operations, failed during the station's commissioning activities. [15] The failure triggered the manual operation of the emergency shutdown system and the release of approximately 169, 000 cubic feet (cf) of natural gas.[16] On September 30, 2020, the station again experienced an unplanned release of natural gas and emergency shutdown, resulting in the release of 195, 000 cf of natural gas for a then-unknown reason, but likely related to a power interruption.[17] On October 1, 2020, PHMSA issued a corrective action order, which initiated an investigation into the incidents, explained that the station was not operating at that time, barred Algonquin from operating the station until authorized by PHMSA, and required a restart plan.[18] On November 25, 2020, PHMSA approved


both the restart plan and the independent root cause failure analyses for both incidents submitted by Algonquin, and temporarily removed a pressure restriction required by the corrective action order.[19] PHMSA explained that the corrective action order would remain in effect until both the recommended actions identified in the root cause failure analyses and the remaining corrective actions had been completed. On November 17, 2021, PHMSA issued a letter stating that Algonquin completed the requirements in the corrective action order and that it was closing the investigation.[20]

7. Following the unplanned natural gas releases and emergency shutdowns, the Commission received Petitioners' timely request for rehearing[21] of the Authorization Order and numerous other pleadings, including letters filed by Senators Warren and Markey and Representative Lynch, expressing environmental and safety concerns regard ing the operation of the Weymouth Compressor Station.[22]

8. Given the circumstances associated with the two blowdowns, on February 18, 2021, the Commission issued the Briefing Order. The Commission requested briefing on whether: (1) it would be consistent with the Commission's responsibilities under the NGA to allow the Weymouth Compressor Station to enter and remain in service; (2) the Commission should reconsider the current operation of the compressor station in light of


changed circumstances, such as air emission impacts or public safety and potential impacts to surrounding communities, including environmental justice communities;[23] (3) there would be any ad d itional mitigation measures the Commission could impose; and (4)there would be any consequences if the Commission were to stay or reverse the Authorization Order.[24] The Commission stated that the facilities placed in service pursuant to the Authorization Order may remain in service while the Commission considered the issues.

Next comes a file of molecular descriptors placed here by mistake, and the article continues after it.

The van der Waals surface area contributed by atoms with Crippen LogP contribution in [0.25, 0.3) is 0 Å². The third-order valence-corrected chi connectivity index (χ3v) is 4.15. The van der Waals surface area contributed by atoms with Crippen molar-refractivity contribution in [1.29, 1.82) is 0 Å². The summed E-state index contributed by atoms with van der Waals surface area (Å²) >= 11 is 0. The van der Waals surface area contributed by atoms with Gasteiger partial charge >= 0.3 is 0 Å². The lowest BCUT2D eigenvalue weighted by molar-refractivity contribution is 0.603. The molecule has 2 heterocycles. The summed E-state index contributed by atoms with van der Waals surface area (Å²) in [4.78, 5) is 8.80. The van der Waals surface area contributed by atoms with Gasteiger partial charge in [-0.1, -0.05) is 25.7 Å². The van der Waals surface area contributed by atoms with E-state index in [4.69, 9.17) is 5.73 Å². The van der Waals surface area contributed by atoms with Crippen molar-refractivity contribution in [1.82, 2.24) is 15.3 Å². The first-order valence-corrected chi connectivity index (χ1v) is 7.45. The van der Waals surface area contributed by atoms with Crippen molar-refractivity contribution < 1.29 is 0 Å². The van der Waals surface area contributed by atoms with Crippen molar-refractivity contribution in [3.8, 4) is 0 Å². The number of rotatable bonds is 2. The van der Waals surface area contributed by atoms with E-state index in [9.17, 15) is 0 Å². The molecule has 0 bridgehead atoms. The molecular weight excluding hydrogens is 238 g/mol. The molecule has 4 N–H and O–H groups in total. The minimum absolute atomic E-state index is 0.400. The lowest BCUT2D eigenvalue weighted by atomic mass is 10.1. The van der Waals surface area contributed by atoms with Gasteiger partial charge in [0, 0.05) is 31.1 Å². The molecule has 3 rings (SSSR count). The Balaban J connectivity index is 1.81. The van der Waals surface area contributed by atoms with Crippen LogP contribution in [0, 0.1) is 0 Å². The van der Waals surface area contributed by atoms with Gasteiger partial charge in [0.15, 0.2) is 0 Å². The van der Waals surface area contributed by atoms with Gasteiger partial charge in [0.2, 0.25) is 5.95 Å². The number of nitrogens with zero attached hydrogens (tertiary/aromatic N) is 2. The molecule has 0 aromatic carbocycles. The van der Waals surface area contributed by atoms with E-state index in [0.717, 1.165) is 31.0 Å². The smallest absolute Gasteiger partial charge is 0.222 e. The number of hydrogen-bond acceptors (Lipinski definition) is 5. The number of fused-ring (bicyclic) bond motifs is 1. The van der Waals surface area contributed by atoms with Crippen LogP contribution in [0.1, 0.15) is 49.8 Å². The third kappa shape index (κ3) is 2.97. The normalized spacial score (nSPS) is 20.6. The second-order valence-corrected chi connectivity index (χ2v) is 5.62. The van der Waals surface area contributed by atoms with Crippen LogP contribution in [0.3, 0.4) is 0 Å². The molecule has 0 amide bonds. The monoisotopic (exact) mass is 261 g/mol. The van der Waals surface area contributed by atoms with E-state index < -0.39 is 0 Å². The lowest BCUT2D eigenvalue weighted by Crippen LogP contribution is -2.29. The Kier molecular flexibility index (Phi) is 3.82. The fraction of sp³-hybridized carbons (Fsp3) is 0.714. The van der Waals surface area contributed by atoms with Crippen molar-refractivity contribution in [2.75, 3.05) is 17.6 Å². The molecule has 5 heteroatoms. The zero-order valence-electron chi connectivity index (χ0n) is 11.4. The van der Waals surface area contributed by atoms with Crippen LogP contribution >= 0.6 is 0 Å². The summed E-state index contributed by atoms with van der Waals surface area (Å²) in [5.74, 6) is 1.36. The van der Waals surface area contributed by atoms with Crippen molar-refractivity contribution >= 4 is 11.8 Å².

9. Local individuals, community and non-governmental organizations, Massachusetts state officials and Weymouth area local government and public entities[25] urge the Commission to stay or reverse the Certificate and Authorization Orders. Specifically, numerous parties ask the Commission to suspend operations at the Weymouth Compressor Station, [26] while others ask the Commission to require design changes or other mitigation. For example, the Fore River Residents Against the Compressor Station and local residents argue that Applicants should be required to use electric-driven compressors or solar panel-powered facilities as opposed to the gas-fired turbines approved in the Certificate Order.[27] Generally, parties allege that the compressor station is a public safety hazard and a threat to Massachusetts's transportation and economic network because it is located in a densely populated area in close proximity to


environmental justice communities.[28] Further, numerous parties raise concerns related to the health of environmental justice communities, especially during a global pandemic that has disproportionately adversely impacted such communities.[29] Local residents and others also assert that operation of the station presents public safety hazards, including the location of the station on a hazardous waste site, flooding, sea level rise, inadequacy of the current emergency plan, and lack of evacuation routes, due to the location of the station in a densely populated area with limited routes for ingress and egress.[30] Parties also question Applicants' safety capabilities in light of the emergency shutdowns.[31]Finally, parties opposing the project also claim deficiencies in the Commission's EA and Certificate Order related to greenhouse gas (GHG) emissions.[32]

10. Parties also urge the Commission to modify the certificate pursuant to Environmental Condition 2 of the Certificate Order. The Conservation Law Foundation, Acadia Center, Natural Resources Defense Council, Sierra Club, and the Sustainable FERC Project also argue that the two emergency shutdowns at the compressor station caused such severe negative public safety impacts that Environmental Condition 2[33] was violated and the basic premises on which the Certificate Order was issued were negated.[34]


11. In their response briefs, industry trade organizations and regulated natural gas entities claim that the Briefing Order...

To continue reading

Request your trial

VLEX uses login cookies to provide you with a better browsing experience. If you click on 'Accept' or continue browsing this site we consider that you accept our cookie policy. ACCEPT